Saturday, May 7, 2011

Bubble Wrap Is Fun...Except When You're Trapped In It

I'm fairly sure rock4ever95 expected me to be somewhat offended by his most recent post, especially given that I'm mentioned in the first paragraph.
If that was the case, I broke expectations. Granted, I have one or two problems with certain specific things, but he makes a very good point nonetheless
So you should go read that post before coming back here, because I am going to talk about why I think it's important that you read it. I'm not even going to talk about said specific things. This is a positive post (what? A positive reaction to a post the guy with which you had that not-so-infamous Will Grayson debate? WHAT? Yes. I know. Haha.)

People, especially those in or near their teenage years, tend to have a need to fit in, to feel like they belong. They will often fulfill this need by joining groups: school clubs, fandoms, sports teams, Nerdfighteria, etc. These groups are comprised of people with similar interests coming together to share in those interests. This will ideally result in fun, friends, and fulfillment. None of which are bad things.

The thing with Nerdfighteria, as described in his post, is that it's like the corporate conglomerate of fandoms and school clubs. It's the school club for all of the people who are also already in clubs D, F, T, B, and A. This results in creating what he often refers to as the "John Green cult." While the term makes me slightly uncomfortable since I associate with said group, I can't exactly argue with it. Pizza John shirts, anyone? ;)

The vlogbrothers themselves wouldn't want it to be referred to like that, since to them it's about the community and not the self-glorification, but what they want isn't the point. It's how the people involved respond to them, and to each other. And that is the issue.

Some people fall into the, for want of a better word, "cult mentality" of the thing because they love the feeling of belonging. They devote themselves whole-heartedly to the phenomenon, sometimes to slightly-disturbing extremes. It's one thing to do this for a time. It is another to never come back out. This is unhealthy. Which is why it is important that posts like the one about which I am writing (and hopefully this one as well) are not only written, but also read and thought about.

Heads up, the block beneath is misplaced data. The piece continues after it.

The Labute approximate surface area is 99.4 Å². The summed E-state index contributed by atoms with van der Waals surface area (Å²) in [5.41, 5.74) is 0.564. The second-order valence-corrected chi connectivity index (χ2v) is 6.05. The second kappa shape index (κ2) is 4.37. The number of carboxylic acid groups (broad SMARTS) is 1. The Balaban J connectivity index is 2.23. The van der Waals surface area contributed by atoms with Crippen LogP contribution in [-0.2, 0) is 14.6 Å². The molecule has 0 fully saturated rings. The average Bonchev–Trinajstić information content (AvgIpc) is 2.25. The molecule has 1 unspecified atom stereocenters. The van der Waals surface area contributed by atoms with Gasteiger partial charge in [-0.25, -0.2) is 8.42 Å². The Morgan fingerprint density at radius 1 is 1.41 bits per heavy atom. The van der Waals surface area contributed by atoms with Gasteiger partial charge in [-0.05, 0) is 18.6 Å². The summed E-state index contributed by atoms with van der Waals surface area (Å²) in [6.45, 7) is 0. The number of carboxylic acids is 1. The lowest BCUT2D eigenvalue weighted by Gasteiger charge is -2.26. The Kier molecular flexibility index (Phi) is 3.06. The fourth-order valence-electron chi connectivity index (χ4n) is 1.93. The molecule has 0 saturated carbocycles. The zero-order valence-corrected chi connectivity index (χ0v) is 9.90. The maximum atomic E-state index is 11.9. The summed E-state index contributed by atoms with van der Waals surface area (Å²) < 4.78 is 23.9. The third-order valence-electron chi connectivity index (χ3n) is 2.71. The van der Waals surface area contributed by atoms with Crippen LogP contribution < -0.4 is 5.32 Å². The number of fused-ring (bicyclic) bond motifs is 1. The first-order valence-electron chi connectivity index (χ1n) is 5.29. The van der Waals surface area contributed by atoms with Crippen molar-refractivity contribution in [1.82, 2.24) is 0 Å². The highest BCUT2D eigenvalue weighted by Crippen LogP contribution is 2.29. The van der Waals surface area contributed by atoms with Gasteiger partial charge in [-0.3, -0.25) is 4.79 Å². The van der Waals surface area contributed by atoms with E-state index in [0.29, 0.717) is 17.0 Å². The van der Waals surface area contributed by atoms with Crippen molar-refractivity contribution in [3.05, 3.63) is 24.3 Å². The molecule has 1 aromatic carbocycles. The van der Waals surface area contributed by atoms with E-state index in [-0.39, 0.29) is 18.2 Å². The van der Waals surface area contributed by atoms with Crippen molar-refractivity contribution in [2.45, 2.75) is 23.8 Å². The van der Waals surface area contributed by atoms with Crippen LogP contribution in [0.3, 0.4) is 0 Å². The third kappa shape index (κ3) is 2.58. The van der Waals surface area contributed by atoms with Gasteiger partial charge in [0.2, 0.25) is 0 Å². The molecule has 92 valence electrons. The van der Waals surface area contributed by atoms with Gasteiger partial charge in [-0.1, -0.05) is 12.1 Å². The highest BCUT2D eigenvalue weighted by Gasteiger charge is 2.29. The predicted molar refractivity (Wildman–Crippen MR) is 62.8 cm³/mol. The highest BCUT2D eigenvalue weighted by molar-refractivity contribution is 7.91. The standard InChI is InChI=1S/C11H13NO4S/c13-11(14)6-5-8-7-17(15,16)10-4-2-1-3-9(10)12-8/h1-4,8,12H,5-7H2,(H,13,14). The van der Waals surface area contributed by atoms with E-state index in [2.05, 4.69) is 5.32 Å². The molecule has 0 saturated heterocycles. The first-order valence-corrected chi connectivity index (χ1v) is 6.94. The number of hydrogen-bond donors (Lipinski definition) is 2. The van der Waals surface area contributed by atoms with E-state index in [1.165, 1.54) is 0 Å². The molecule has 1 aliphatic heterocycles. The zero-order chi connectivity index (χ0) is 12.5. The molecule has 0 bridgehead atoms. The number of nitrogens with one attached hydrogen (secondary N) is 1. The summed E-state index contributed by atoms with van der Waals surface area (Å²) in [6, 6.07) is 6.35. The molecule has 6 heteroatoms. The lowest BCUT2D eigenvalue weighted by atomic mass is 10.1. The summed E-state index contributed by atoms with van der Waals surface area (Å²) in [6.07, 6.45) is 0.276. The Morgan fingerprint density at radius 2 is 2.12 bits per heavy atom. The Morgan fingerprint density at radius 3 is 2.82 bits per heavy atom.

Moderation, people. It's important. Be in the community and love/enjoy the community, but the purpose of finding a place in which to belong isn't to stay there and never leave for the rest of your life. It's to use it as a launch-pad for yourself as a person (as well as to enjoy it for what it is).To build yourself a base of operations, and to become a better/stronger person because of it. To live, to love, to learn, and to move on. (Not saying to abandon it entirely-- just to allow yourself to spread out a bit more.)
Don't be "a nerdfighter." Be "a person who happens to be a nerdfighter."

So I leave you with my favorite part of his post: "I am a firm believer in being a cultural omnivore. When you devote yourself entirely to one thing or one style or one genre you miss out on all this awesome stuff in different styles and genres."
I am definitely not as successful as I'd like to be in that goal, but it's something I'm working on (expect a post on that soon. I find it interesting). And regardless of whether or not I'm good at it, I think it's a good thing to keep in mind when making cultural choices. **raises shields against hypocrisy accusations**


  1. Way to nerd snipe me with the link to Liberal Rocker. Anyway, I really wish I could wear my Pizza John shirt in public without feeling enormously creepy.

  2. Nerd snipe-- that's awesome. Will your insurance cover that? :)

  3. Not if I spend all day reading blogs and lose my job.


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